Is the Military/Industrial Complex “Moderate?”

How to Reestablish Moderation in Our Politics

The Lafayette Journal and Courier featured two stories on its front pages on Wednesday and Thursday, March 4 and 5, 2020, that bear on current ideology and practice at Purdue University and the community of West Lafayette, Indiana. 

The March 5 article, (Dave, Bangert, “Bayh, Lieberman Make Pitch for Moderation in Time of Incivility,”) was placed below the fold after an article declaring that “Joe Biden Roars Back.” The article, on “moderation,” was a report about a panel that had occurred on the campus of Purdue University, chaired by University President Mitch Daniels with panelists, former senators Evan Bayh and Joe Lieberman. Daniels indicated that the two former senators were politicians that “embodied moderation in its finest form.” He quipped that being labeled a moderate was once regarded a compliment.  

Bayh, Lieberman and Daniels were advocates for “moderation,” agreeing that American political life had become more “polarized.” For Bayh, the polarization resulted from the decline of neighborhoods and communities and the sense of togetherness that social networking brings to sociability and tolerance. Lieberman decried a factionalism that he said was derived from political party and ideological groups. Lieberman added a psychological interpretation to those who are polarizing; they are “unsettled.” “anxious,” “fearful of their futures, and don’t feel as good about the country.” Daniels added that incivility was justified by claims about being authentic and spontaneous but uncivil discourse was a “type of communication intended to establish dominance through shouting the loudest.”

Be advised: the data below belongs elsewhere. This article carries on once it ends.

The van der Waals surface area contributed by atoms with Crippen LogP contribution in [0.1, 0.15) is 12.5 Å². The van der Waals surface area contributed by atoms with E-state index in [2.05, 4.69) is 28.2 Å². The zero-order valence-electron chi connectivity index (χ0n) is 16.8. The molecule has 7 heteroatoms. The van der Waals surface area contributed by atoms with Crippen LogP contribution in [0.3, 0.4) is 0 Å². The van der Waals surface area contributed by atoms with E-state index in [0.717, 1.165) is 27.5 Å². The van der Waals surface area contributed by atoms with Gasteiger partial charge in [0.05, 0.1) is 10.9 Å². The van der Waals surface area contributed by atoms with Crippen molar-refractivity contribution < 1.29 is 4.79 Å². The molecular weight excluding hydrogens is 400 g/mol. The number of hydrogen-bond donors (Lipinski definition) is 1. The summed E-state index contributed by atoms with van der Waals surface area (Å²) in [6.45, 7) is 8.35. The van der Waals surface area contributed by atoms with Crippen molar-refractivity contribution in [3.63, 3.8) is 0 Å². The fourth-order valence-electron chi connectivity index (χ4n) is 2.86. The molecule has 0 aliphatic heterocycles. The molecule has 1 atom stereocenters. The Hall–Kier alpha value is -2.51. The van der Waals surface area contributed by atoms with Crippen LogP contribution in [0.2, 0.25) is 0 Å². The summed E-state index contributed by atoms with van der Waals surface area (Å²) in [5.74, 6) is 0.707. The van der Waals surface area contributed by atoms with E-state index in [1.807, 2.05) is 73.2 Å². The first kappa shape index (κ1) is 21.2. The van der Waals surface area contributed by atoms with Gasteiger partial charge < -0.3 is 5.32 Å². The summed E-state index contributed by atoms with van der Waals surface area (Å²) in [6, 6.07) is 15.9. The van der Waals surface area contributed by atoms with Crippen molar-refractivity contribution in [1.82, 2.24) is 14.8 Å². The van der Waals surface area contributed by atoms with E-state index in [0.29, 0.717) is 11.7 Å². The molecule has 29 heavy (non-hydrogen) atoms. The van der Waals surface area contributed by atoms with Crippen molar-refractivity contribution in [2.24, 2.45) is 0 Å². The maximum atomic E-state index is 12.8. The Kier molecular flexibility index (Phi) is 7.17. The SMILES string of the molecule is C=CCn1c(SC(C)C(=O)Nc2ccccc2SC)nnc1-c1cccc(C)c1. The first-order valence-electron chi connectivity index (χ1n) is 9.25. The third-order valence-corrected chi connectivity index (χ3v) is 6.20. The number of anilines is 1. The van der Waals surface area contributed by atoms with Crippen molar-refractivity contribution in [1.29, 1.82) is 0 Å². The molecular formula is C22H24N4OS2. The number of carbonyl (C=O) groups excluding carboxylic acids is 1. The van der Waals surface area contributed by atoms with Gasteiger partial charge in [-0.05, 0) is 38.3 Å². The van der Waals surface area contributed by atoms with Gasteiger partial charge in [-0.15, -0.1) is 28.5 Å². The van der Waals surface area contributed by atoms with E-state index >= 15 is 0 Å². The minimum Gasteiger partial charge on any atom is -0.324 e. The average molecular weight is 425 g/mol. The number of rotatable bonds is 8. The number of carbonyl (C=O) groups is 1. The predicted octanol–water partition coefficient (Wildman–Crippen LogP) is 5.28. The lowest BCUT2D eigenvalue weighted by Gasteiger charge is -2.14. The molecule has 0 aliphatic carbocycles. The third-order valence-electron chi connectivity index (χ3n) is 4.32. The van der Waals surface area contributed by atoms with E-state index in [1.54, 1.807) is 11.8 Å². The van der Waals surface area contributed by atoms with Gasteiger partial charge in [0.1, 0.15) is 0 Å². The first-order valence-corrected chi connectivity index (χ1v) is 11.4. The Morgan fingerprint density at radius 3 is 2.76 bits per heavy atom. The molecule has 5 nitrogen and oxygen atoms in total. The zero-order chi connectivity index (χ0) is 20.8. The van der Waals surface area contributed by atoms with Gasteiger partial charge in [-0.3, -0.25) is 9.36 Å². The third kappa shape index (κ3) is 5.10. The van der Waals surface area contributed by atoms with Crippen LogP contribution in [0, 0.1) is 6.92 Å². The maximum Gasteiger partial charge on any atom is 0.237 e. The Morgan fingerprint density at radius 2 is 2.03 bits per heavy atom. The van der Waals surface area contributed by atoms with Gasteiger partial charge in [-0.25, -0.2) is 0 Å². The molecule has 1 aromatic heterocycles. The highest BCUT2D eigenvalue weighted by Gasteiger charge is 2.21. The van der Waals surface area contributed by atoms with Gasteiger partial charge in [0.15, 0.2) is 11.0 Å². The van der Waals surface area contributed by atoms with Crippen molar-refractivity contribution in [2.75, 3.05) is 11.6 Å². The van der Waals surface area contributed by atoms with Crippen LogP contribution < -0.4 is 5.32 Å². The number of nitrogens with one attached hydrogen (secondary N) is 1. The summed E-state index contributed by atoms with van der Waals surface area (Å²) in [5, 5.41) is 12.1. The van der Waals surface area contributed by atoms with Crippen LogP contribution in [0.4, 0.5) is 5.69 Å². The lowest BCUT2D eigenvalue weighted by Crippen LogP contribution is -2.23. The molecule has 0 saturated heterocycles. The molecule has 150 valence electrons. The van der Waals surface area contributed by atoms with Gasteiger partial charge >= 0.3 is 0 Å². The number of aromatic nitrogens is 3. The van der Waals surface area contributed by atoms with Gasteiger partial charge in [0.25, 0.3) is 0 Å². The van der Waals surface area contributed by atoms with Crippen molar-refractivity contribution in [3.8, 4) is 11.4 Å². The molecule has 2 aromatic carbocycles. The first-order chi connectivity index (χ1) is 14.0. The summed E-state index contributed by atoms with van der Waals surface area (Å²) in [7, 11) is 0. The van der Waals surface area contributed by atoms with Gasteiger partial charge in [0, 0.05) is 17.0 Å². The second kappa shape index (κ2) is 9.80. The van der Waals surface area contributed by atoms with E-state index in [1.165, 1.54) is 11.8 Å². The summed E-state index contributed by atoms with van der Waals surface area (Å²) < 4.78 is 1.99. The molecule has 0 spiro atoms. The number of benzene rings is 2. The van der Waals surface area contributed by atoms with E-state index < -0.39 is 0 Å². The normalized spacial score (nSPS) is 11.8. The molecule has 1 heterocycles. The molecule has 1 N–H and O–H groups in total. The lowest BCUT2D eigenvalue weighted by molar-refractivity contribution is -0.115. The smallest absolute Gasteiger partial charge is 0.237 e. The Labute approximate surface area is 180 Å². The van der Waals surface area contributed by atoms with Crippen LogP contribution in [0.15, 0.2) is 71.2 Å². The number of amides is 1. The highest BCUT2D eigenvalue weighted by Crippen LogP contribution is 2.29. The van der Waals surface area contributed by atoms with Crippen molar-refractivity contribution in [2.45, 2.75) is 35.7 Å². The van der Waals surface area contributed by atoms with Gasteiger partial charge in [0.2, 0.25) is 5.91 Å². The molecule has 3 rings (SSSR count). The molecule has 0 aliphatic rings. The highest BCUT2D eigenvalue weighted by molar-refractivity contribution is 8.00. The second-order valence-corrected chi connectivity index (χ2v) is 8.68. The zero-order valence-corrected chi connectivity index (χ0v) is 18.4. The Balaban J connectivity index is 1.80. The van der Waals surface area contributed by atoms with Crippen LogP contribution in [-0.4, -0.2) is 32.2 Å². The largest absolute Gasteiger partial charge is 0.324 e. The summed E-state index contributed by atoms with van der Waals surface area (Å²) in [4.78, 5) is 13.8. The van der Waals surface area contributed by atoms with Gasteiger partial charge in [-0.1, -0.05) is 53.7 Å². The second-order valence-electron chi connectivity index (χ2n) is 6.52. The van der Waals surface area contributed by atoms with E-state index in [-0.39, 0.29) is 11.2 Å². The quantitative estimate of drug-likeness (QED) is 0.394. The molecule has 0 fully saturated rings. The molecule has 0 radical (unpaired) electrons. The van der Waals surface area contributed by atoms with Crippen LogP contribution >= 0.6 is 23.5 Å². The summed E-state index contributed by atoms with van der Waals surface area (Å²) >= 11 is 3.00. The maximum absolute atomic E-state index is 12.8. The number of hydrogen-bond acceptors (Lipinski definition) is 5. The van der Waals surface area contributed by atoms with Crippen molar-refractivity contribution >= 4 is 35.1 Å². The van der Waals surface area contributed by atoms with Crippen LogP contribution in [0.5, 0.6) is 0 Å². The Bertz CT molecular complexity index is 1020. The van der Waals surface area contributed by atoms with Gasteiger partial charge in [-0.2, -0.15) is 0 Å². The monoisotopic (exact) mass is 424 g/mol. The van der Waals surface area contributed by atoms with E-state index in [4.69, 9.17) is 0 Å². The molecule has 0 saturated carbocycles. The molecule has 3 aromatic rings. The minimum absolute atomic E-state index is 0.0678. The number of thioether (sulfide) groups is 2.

The panelists urged people who were Democrats to support “centrists” and for more people (who it was claimed were moderates) to vote in primary elections, to counter-balance the more typically ideologically-minded primary election voters. 

Collaboration Between a Military Contractor, a City, and a University